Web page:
Friday, July 30, 2010

On 'The View,' Obama courts approval in an uncommon setting

Communicator-in-chief puts forth key goals and successes to an essential demographic

President Obama sat down with the ladies of "The View" yesterday in what has been reported as the first appearance by a sitting U.S. president on a daytime talk show. We are not talking about a “ladies who lunch” session or something as base as a Jerry Springer production, so why the big deal?

There is, of course, some hairsplitting in that reportage: President Bush actually claims first digs at this title, as he taped a segment at the Crawford ranch with Dr. Phil back in 2004. But there is a distinction between a president who allows an interviewer to bring the production to him, and one who physically goes into a studio and engages in lively dialogue with five TV personalities.

Why that distinction is gaining so much traction in the media is a function of some familiar factors.

The left/right ping-pong match

Conservative media outlets have seized upon Obama’s appearance as a denigration of the presidency, contending that an interview on a show that might next week host a teenager starring in a movie about vampires is somehow beneath the commander-in-chief. This sells short "The View"; the recently returned Barbara Walters conducted the bulk of the questioning, and she was as incisive and insightful as she has been with just about every other head of state over the past 30 years. The rest of the cast were as engaging, and the studio audience utterly respectful. So it’s hard to see any harm done to the office simply by virtue of the platform. Had the segment been hosted on Fox News Network, what would the argument have been? And tell me how this appearance differs from one on Dr. Phil?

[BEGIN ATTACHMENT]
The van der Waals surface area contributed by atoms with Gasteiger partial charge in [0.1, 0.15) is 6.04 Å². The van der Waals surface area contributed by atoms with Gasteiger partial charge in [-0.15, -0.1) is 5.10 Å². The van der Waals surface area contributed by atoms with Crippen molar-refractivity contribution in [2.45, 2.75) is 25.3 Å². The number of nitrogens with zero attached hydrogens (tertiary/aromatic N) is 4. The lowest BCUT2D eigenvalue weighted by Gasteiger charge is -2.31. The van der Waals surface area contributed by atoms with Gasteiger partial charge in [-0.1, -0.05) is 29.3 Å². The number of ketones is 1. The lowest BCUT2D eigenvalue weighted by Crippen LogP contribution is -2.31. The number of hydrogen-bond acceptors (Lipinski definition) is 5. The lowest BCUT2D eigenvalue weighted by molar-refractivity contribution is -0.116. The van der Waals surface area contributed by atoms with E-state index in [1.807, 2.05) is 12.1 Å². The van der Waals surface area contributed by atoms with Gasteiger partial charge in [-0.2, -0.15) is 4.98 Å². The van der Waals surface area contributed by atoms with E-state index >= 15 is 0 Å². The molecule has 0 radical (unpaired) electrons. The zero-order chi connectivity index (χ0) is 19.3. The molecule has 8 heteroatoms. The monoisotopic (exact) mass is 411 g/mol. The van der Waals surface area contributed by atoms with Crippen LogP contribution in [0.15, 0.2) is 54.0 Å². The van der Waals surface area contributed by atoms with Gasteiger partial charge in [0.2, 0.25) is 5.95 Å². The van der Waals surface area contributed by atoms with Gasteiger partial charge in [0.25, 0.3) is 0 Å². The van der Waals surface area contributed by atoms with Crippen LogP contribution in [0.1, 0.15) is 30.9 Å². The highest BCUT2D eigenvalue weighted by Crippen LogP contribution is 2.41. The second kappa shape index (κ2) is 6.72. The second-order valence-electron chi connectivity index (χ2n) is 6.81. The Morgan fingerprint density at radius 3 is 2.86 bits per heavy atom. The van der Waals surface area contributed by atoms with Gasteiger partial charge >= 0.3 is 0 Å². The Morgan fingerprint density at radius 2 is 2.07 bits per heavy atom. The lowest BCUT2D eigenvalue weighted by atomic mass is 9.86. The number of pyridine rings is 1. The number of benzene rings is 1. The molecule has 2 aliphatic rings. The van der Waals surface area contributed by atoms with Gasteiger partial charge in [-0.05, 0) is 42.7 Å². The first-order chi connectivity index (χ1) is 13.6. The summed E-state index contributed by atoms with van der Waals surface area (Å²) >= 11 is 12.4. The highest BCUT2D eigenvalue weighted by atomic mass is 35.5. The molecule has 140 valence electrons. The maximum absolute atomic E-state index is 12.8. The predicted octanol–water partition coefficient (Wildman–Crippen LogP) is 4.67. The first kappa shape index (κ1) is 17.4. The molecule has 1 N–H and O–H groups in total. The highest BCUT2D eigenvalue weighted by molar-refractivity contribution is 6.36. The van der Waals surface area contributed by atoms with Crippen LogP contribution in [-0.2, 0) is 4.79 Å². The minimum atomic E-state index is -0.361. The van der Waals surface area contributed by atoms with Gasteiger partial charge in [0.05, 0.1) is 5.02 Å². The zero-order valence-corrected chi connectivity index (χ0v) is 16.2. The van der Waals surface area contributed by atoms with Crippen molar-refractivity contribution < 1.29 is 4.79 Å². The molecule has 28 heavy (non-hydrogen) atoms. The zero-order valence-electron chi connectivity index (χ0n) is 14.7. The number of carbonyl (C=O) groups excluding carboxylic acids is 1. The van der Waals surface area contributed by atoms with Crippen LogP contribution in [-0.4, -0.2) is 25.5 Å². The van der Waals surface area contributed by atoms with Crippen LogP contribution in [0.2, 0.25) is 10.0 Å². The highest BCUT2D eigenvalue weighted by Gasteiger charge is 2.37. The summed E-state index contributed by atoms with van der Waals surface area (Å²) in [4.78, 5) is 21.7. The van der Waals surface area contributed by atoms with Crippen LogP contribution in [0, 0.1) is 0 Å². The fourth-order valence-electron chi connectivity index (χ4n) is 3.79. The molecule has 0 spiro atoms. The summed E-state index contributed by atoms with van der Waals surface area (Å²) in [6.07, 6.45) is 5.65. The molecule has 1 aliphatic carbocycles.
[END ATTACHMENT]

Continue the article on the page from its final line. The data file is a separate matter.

"The View's" format provided Obama the opportunity to present his policy goals and administration’s achievements in a plainspoken and tangible way. As the world witnessed during 2008, Obama thrives in this environment, distilling complex questions and ideas without oversimplifying them and without bewildering average citizens with his Ivy League intellect. Delivering his message in this way on "The View" struck a decidedly populist note, which I am sure contributed to both conservative media’s outrage and to the mainstream’s fascination with this appearance.

‘Getting’ media

Obama and his administration’s approach to media have exhibited plenty of populist moves, including making the first appearance by a sitting president on a late-night talk show (actually, President Dwight Eisenhower taped a segment for Ed Sullivan, but let’s just go with it) and executing the most wide-ranging social media and grass-roots online outreach campaigns of any administration.

One could argue, therefore, that Obama’s appearance on a daytime chat show is simply an extension of his administration’s media and outreach strategy—and very illustrative of its media savvy. As White House Press Secretary Robert Gibbs put it, “People have busy lives, and it’s best to go where they are.”

Is it a populist tactic? Sure it is. Is it realistic and reflective of our times and the role in which media plays? Absolutely.

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